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Why Star Wars: The Force Unleashed II’s Boss Fights Suck

Beware. There be spoilers.

Star Wars: The Force Unleashed II doesn’t have a ‘Star Destroyer’ moment. We can at least be thankful for that.

That event, which should have been the first game’s piece-de-resistance, was instead an infuriating struggle against poor game design decisions and on-screen prompts that didn’t actually prompt you in the right direction.

So yes, we can all be thankful that for the sequel LucasArts didn’t decide not to make its big moments terrible. Instead it’s made them long and boring. The Gorog battle, for instance.

It began so promisingly. Ready to face off against the Gorog, we were presented instead with a Rancor. “Ha!” we snorted, our haughty Star Wars geek side coming to the fore. “That’s a Rancor, not a Gorog!” Suddenly a huge hand reached from the depth of a pit, crushing the Rancor in the palm of its hand. This seven-story tall beast was to be our opponent, not the relatively miniscule Rancor. “Ok LucasArts,” we conceded. “You got us.”

Having played Castlevania: Lords Of Shadow recently we were primed for something great. An inventive boss fight that was half puzzle half combat experience; one that balanced spectacle with challenge. Instead we were delivered an unnecessarily protracted battle against an enemy that repeated attack patterns over and over, demanded we repeat the same processes against it several times to take it down, and found ourselves constantly coming up against invisible walls that often cost us a large chunk of our life bar. It was a loud, clumsy multi-stage boss battle that overstayed its welcome. Sure, the short set piece that followed was a little better, with Starkiller skydiving behind the monster in order to save General Kota, but it wasn’t enough to compensate for the ten minutes previous.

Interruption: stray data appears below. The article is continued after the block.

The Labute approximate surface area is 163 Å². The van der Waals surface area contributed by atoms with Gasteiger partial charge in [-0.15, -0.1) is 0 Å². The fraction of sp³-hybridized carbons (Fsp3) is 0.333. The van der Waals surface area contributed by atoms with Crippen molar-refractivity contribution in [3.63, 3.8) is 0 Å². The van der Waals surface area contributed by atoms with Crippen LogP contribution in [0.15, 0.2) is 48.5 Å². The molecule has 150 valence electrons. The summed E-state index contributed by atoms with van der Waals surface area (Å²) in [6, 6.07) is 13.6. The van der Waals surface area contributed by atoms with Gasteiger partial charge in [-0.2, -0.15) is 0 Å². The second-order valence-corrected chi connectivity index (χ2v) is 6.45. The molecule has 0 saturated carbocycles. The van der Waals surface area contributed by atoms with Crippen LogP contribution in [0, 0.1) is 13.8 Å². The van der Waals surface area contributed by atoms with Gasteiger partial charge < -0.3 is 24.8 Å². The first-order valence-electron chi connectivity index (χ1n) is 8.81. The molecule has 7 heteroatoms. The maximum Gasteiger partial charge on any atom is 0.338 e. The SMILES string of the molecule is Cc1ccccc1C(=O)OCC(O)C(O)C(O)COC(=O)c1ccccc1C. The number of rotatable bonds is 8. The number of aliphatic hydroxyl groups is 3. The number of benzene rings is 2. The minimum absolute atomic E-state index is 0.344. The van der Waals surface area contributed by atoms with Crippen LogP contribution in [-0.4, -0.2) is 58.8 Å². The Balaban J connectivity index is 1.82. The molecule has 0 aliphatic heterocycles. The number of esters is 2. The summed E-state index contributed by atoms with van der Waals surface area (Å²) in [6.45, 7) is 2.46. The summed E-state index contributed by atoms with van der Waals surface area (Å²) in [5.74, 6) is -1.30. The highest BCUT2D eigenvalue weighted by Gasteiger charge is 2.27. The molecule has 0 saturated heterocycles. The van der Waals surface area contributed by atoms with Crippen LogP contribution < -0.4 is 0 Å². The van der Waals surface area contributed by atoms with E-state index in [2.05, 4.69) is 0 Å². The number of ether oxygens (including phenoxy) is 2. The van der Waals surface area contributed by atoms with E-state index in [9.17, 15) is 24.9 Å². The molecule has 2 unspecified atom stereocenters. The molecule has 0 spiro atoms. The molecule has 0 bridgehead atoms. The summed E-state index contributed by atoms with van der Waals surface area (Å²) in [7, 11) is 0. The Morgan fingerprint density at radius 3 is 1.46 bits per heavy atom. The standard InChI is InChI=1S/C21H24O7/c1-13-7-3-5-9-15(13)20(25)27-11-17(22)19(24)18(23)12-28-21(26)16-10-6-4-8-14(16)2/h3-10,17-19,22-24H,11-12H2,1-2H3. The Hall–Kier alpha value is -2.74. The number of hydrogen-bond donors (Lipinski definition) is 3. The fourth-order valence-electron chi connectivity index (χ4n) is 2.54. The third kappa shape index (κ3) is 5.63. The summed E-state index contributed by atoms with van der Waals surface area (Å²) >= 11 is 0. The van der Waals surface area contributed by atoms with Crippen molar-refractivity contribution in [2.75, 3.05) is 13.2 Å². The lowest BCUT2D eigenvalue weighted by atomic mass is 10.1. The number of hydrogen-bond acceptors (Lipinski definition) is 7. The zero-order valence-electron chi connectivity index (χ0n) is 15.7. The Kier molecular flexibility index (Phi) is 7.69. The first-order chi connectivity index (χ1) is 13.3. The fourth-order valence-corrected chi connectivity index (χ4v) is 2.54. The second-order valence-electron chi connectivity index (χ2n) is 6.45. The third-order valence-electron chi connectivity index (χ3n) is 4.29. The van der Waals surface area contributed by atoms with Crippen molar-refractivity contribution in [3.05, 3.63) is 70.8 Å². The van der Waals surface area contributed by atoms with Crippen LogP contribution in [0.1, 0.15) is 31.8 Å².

Remember. SPOILERS.

The game does it again, but to an even worse degree at the game’s conclusion. While the games lacklustre story does  its very best to generate tension up until its final act, it undoes what little there is of it with a drawn out platforming sequence that really doesn’t play to the game’s strengths. The following showdown between Vader and Starkiller makes even more mistakes than the Gorog face-off. Here’s there’s not even any spectacle – it’s just the same battle repeated for ten minutes. Hack at Vader, taking millimetres off his lifebar at a time; watch a cut scene in which Starkiller shouts “YOU LIE!” or something similarly petulant; and then do battle with a bunch of clones that appear to have been grown inside their tanks with their lightsabers. It’s not fun, it’s not enjoyable, and it’s not riveting. It’s a drag.

So yes, there’s no Star Destroyer moment – no event that infuriates you to the point of madness. There’s just several that bore you half to death instead. A lesson needs to be learnt here. Making a boss fight big and long does not a good boss fight make. it needs to be inventive, to challenge you in the right ways. It can’t just be ‘jump massive arm five times, dodge nasty breath four times, attack shackles’. They need to test your skills with the gameplay mechanics you’ve learnt thus far. Have a go on Vanquish. Every boss you fight in Shinji Mikami’s game changes in size, shape, power, speed – they keep you on your toes and demand that you’ve mastered the ARS’s abilities. The Force Unleashed II keeps you half asleep, asking only that you remember to hammer the attack button.